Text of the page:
What you see isn’t always what you get when purchasing a puppy. It will sometimes evolve into a surprise package like Loupy – and even a lifesaver.
The fawn-colored, 54-pound Berger Picard was purchased almost seven years ago by Wadia Mulla and her husband, Steve Pahides, of Media, Pa., after the family’s Labradoodle died at age 5 from kidney cancer. “I was looking for a dog that did not shed a lot and had a good health record,” recalls Mulla. “As I researched them more and spoke to Betsy Richards, president of the Berger Picard Club of America, I decided that it would be a good fit for our family. I like to hike and ride horses and I was looking for a companion.”
Loupy and the couple’s son, Kasta, now 17, bonded almost immediately. Loupy followed Kasta, who was diagnosed with Juvenile Diabetes Type 1 at age 7, around the house, and the family quickly learned that this young dog was about to deliver plenty of substance as well as splash.
Pre-Loupy, Mulla and Pahides would take turns getting up in the middle of the night to check Kasta’s blood-sugar level and provide him with a shot of insulin if needed. “The blood sugars were always unpredictable and would fluctuate with his activity level,” says Mulla. “The more active, the lower the readings.”
LOUPY, THE INSTINCTIVE ALERT DOG
When Loupy was a year old, he was allowed upstairs in Kasta’s bedroom, and suddenly things changed. He began barking incessantly in the middle of the night, prompting the couple to think he wanted to go outside. “I would run down stairs to put him out,” Mulla recalls, “but he would refuse to follow me and would head into Kasta’s room and jump on the bed. Then I thought maybe check his blood sugar and it was in the 30s range, where you can lose consciousness or have a seizure. This happened three or four days in a row, and we figured out Loupy was telling us something.
“I felt really bad because I was ordering him to go to sleep and he was telling me to check his boy! For several years he continued to alert us to Kasta’s sugar level. I credit him for saving Kasta’s life multiple times. “
Kasta is now on an insulin pump and continuous glucose monitor, which are designed to alarm him and is supposed to awaken him.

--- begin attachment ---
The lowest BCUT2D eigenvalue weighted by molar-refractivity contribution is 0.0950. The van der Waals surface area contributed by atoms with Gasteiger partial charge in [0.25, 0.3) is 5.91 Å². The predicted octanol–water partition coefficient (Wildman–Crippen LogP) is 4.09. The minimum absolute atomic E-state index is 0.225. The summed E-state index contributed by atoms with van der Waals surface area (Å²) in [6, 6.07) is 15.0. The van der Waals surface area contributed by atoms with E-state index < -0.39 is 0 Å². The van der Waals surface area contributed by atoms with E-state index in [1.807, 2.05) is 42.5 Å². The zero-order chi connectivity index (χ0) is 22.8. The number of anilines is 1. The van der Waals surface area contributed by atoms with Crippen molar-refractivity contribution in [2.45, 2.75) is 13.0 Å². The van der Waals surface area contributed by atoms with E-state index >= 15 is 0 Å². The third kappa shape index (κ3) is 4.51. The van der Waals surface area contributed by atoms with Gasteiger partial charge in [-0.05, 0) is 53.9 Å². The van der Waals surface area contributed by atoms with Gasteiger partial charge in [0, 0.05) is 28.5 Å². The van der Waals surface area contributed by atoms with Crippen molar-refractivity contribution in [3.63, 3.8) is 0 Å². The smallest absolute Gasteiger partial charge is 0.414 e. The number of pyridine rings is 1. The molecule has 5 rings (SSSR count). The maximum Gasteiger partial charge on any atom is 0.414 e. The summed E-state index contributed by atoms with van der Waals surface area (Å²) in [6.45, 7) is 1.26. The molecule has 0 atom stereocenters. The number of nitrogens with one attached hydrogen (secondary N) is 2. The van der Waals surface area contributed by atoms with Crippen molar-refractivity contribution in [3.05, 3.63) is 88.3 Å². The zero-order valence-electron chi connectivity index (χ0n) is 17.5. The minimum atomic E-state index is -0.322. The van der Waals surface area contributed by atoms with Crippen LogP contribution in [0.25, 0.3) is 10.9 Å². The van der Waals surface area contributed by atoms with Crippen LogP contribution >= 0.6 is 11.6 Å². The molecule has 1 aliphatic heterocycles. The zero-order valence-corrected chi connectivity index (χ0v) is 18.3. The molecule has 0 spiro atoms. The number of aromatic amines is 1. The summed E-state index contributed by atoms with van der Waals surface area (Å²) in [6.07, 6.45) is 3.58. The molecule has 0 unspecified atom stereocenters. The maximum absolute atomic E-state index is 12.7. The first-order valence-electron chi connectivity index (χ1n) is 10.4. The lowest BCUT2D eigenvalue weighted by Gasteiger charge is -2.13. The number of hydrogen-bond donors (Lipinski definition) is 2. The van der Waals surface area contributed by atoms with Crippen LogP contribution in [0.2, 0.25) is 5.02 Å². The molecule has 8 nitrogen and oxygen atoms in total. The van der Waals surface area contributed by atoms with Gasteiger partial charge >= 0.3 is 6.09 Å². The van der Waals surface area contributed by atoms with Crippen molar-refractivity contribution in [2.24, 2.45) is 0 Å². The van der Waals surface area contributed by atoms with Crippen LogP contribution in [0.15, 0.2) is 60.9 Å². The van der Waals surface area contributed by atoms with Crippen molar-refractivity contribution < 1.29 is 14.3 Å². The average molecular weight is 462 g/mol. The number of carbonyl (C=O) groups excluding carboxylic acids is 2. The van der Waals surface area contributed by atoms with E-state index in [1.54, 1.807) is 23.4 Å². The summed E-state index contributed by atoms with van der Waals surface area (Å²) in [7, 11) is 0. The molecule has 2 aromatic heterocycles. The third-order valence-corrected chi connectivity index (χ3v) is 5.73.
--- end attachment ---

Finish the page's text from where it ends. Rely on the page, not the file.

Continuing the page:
Amazingly, Loupy was never trained to alert the family when Kasta’s blood sugars reached dangerously low levels. It was all instinctive.
And how did the Berger Picard get a label like Loupy?
Kasta replies, “I named him Loupe because he looked like a wolf, and since he is a French Shepherd I found the French word loup. My family started calling him Loupy.”
When Kasta is home, the two are virtually inseparable. “He sleeps with me at night, he hangs out with me and plays ball. When I practice lacrosse shots he takes the ball and runs away with it,” he says. “When I have a tough day, he just sits next to me and will lick my face or my feet. It feels good to have a dog that always looks out for me.”
LOUPY, A CHAMPION IN THE RING
There is another side to Loupy (aka CH AllStars Ewan McGreggor). He is a champion show dog, having competed on the big stage at the Westminster Kennel Club Dog Show in New York City in February and selected other events, too. And he has several more shows on tap this year.
Make no mistake about it, Loupy was purchased as a family pet. But in the process, Richards and Mulla became friends, and after the breed became recognized by the AKC last year, Richards asked the Mulla-Pahides family for permission to show him. Kasta was opposed to letting his best buddy leaving, however.
The persistent Richards, of Roanoke, Va., the dog’s co-owner and breeder, continually asked Mulla over a six-month period for permission to let a handler friend, 77-year-old Bert Halsey, check out Loupy to determine his ring potential. Mulla finally agreed.
He took Loupy through six weeks of training, since the dog had never undergone formal instruction. Halsey gaited him at several shows, but passed out in the ring at one event, and Jayson Lynch (Loupy’s handler at Westminster this year) stepped in and handled him at several other Northeast events last year.
Halsey “fell in love” with Loupy, Mulla said. “Loupy is a people dog, very friendly and outgoing, but not over the top. I generally let Betsy, Bert and Jayson decide if they want to show him, but we will not let him be gone for long periods of time.”
At one of the first shows Loupy entered with Halsey (Mountain Valley Cluster, in Salem, Va.), he leaped over the ring gaiting without touching it, in the down and back exercise. Richards laughs, “Bert fussed at him in his Southern drawl, ‘Loupy, get back over here!’ Being super athletic, Loupy jumped right back over again, clearing it effortlessly and Bert continued to fuss at him. When Judge Barbara Alderman heard his name was Loupy, she laughed and eventually gave him a Best of Breed.”
LOUPY, BEST FRIEND
Loupy’s absence from home had an immediate effect on Kasta –- and the family — which also includes sisters Mary, 13, and Lizzy, 15. Kasta began sleeping through his glucose alarms and was becoming increasingly nervous about his diabetes. “He really missed Loupy,” says Mulla, “and I did, too, because he was our safety net. So now Loupy sleeps in the hallway outside Kasta’s room and still wakes us up occasionally if he thinks Kasta’s blood-sugar level is low.”
Richards suggested to the family this month that Loupy become a trained service dog so that Kasta can take him to college. The family has been discussing that option, too.
For Kasta, this French Shepherd is fun and engaging. For Mulla and Pahides, it represents an empowering resource and a reliable relief valve amidst daunting medical challenges.
Header photo: Loupy is first a family pet, then a show dog. Here he pauses after enjoying some outdoor exercise in the owners’ yard.